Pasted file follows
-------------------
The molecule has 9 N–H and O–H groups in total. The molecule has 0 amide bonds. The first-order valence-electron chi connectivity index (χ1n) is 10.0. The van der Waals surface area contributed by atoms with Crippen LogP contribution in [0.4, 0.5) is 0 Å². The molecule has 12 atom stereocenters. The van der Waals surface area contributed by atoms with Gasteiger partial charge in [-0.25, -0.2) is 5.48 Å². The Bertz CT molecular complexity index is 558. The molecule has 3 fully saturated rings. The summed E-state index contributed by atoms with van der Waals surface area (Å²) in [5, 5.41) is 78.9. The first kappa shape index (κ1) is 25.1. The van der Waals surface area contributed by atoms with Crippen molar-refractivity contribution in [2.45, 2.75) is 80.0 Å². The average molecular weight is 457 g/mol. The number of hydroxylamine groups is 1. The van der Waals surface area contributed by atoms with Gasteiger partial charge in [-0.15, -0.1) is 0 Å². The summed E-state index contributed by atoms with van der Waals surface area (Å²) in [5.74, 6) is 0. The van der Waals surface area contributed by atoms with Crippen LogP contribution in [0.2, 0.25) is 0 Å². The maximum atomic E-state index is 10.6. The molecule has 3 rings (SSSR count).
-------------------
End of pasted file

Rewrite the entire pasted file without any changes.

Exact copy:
The molecule has 9 N–H and O–H groups in total. The molecule has 0 amide bonds. The first-order valence-electron chi connectivity index (χ1n) is 10.0. The van der Waals surface area contributed by atoms with Crippen LogP contribution in [0.4, 0.5) is 0 Å². The molecule has 12 atom stereocenters. The van der Waals surface area contributed by atoms with Gasteiger partial charge in [-0.25, -0.2) is 5.48 Å². The Bertz CT molecular complexity index is 558. The molecule has 3 fully saturated rings. The summed E-state index contributed by atoms with van der Waals surface area (Å²) in [5, 5.41) is 78.9. The first kappa shape index (κ1) is 25.1. The van der Waals surface area contributed by atoms with Crippen molar-refractivity contribution in [2.45, 2.75) is 80.0 Å². The average molecular weight is 457 g/mol. The number of hydroxylamine groups is 1. The van der Waals surface area contributed by atoms with Gasteiger partial charge in [-0.15, -0.1) is 0 Å². The summed E-state index contributed by atoms with van der Waals surface area (Å²) in [5.74, 6) is 0. The van der Waals surface area contributed by atoms with Crippen LogP contribution in [0.2, 0.25) is 0 Å². The maximum atomic E-state index is 10.6. The molecule has 3 rings (SSSR count).